dc.description.abstract<table><tr><td colspan="2" class="item-title">NICU Lighting Levels Revisited: an Examination of Research Utilization</td></tr><tr class="item-sponsor"><td class="label">Conference Sponsor:</td><td class="value">Midwest Nursing Research Society</td></tr><tr class="item-year"><td class="label">Conference Year:</td><td class="value">2002</td></tr><tr class="item-author"><td class="label">Author:</td><td class="value">Lotas, Marilyn, PhD</td></tr><tr class="item-institute"><td class="label">P.I. Institution Name:</td><td class="value">Case Western Reserve University</td></tr><tr class="item-author-title"><td class="label">Title:</td><td class="value">Associate Professor</td></tr><tr class="item-address"><td class="label">Contact Address:</td><td class="value">Frances Payne Bolton School of Nursing, 10900 Euclid Avenue, Cleveland, OH, 44106-4904, USA</td></tr><tr class="item-phone"><td class="label">Contact Telephone:</td><td class="value">216.368.5129</td></tr><tr class="item-email"><td class="label">Email:</td><td class="value">mjl25@po.cwru.edu</td></tr><tr><td colspan="2" class="item-abstract">Objectives 1) describe light levels and variability in Neonatal Intensive Care Units (NICU's) in the Southeastern U.S. 2) compare current NICU lighting practices to those described in the original research. Design: This descriptive study was completed in two phases: a survey mailed to hospital NICU's; and site visits to measure light levels in a subset of hospitals responding to the mailed survey. Sample: Hospitals in Southeastern U.S. who self-identified as having NICU services formed the population for this study. The sample for the survey portion of the study consisted of 69 hospitals with a subset of 20 hospitals selected for site visits. Variables: 1) The levels of NICU lighting and variability throughout the 24 hour period by self-report and, 2) direct measurements of light in footcandles using an ExTech Model 407026 Light Meter. Methods: Surveys were mailed to NICU's asking respondents to describe NICU lighting policies and practices and to compare the NICU lighting to that of other areas of the hospital. A subset of the survey respondents was then selected for site visits. The investigators measured lighting levels at three time points (8-10am; 6-8pm; 12mn-2am) and at multiple sites within each unit. Findings: 1) 70% of units described lighting levels as moderate or high 2) Few units reported any systematic variability in lighting over 24 hours 3) Little congruence was demonstrated between self-reports of light levels and measured light levels. 4) Mean lighting levels were lower than those reported in the early research Conclusions Research on the effects of excessive NICU lighting levels has been widely reported but has not resulted in clear recommendations for practice Although an overall mean reduction in mean lighting levels has occurred, there is no consistent pattern of reduction and little agreement about what are appropriate lighting practices.</td></tr></table>en_GB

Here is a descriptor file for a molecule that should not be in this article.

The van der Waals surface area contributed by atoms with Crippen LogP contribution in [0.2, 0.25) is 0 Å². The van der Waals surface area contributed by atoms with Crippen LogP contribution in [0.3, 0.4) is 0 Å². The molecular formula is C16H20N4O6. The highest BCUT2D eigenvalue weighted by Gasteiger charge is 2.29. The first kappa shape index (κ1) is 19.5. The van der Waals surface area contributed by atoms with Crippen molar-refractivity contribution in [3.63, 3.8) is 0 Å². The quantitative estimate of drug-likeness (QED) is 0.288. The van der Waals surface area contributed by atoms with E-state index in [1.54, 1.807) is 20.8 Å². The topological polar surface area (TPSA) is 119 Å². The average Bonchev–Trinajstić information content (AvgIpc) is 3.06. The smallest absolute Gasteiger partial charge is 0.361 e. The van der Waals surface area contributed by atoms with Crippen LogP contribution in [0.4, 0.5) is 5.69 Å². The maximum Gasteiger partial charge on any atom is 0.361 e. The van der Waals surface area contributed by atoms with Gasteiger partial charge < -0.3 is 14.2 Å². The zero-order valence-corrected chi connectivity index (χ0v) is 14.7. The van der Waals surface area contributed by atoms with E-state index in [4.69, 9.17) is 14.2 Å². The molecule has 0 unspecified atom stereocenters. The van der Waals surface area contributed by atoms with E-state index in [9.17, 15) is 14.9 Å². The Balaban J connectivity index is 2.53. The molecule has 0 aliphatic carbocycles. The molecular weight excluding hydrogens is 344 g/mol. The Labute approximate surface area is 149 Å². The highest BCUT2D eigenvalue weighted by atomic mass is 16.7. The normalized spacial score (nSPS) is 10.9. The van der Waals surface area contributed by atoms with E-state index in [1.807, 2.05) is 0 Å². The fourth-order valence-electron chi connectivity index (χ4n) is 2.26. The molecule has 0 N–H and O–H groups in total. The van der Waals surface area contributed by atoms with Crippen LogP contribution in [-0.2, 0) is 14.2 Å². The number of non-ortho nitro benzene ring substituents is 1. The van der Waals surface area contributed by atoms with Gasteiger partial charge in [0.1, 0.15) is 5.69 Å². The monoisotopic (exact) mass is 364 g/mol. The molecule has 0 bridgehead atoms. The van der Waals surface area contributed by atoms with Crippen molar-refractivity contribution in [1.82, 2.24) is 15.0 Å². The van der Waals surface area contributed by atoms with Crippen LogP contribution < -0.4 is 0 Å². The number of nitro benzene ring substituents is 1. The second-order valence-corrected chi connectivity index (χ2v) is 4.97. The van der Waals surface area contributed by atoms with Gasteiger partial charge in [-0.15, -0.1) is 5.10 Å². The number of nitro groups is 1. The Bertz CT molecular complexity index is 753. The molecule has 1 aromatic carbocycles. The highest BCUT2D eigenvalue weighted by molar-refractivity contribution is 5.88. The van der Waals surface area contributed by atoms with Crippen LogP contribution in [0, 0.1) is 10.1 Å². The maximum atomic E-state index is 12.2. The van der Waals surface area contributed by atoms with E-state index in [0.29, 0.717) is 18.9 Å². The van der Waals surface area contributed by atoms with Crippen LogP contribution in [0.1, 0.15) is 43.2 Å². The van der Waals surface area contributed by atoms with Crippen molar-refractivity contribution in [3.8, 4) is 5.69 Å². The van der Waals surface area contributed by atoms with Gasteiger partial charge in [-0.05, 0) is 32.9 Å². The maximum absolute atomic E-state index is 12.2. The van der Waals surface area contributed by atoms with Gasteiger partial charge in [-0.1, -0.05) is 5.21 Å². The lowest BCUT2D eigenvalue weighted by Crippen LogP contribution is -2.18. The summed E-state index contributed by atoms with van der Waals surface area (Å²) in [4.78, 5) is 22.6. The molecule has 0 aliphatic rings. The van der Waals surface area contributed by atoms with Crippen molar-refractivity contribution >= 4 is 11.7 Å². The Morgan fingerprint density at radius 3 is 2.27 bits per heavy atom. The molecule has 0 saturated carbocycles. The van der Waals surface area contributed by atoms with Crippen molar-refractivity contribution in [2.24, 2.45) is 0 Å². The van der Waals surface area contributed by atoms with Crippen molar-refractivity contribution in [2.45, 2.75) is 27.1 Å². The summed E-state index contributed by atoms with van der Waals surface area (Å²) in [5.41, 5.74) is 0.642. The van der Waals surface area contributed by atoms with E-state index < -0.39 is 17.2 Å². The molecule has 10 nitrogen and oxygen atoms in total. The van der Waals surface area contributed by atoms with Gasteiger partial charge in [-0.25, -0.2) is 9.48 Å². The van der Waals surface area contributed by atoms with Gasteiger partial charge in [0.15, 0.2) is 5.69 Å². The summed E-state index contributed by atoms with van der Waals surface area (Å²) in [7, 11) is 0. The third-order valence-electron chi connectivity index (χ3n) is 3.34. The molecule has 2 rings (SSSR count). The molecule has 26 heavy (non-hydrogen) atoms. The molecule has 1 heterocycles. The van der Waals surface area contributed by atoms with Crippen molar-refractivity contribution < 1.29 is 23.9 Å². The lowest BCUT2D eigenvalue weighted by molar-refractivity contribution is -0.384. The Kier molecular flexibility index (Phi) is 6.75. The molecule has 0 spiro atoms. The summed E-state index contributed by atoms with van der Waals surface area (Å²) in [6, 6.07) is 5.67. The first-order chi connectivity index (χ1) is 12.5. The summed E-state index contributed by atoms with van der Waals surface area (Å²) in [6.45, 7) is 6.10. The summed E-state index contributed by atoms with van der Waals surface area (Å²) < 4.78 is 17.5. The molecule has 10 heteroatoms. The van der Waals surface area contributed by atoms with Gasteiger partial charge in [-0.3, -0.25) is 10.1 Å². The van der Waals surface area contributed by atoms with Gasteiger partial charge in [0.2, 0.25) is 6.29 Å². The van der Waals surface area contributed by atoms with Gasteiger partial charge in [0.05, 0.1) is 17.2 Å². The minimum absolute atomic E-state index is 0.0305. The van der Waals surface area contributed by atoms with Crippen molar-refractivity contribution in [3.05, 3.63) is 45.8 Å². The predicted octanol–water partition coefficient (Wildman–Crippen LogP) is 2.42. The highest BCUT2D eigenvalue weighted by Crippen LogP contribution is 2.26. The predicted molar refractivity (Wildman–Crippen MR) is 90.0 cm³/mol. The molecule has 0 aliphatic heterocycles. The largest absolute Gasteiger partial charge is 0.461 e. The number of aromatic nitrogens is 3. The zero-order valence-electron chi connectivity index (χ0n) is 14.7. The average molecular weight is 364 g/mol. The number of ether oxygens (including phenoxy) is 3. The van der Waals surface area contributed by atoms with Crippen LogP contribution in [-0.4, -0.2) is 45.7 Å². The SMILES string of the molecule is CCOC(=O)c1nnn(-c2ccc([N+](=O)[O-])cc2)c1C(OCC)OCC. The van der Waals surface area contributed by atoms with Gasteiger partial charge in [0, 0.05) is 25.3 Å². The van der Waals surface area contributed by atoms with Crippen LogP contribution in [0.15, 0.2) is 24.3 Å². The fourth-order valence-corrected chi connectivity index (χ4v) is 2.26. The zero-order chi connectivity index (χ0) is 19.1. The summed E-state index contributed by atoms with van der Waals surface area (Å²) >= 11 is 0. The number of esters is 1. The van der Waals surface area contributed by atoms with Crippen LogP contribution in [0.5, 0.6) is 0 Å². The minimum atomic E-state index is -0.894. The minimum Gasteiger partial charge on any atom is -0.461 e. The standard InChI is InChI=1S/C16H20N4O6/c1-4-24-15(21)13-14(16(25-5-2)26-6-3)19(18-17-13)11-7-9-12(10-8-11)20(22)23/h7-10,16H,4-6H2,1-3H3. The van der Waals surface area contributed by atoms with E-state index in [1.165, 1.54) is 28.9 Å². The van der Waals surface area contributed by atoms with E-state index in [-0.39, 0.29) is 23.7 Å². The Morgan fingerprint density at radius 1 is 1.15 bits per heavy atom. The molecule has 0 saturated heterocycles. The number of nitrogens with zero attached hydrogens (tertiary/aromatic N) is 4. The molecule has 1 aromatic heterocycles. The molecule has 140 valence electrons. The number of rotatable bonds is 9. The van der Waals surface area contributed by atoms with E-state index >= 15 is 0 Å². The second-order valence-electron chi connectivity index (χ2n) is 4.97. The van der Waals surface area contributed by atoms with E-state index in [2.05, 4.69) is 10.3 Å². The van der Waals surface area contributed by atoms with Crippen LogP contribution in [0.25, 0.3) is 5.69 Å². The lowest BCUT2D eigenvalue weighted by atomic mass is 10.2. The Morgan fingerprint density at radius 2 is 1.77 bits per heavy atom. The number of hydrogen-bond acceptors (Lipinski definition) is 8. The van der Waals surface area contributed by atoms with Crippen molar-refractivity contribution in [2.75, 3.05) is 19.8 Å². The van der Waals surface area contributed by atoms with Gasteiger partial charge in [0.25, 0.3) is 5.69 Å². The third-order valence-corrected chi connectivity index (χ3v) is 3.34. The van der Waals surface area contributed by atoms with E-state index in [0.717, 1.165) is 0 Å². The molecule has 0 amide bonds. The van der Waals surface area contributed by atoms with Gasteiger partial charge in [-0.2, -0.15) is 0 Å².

dc.date.available2011-10-26T23:02:03Z-
dc.date.issued2011-10-17en_GB
dc.date.accessioned2011-10-26T23:02:03Z-
dc.description.sponsorshipMidwest Nursing Research Societyen_GB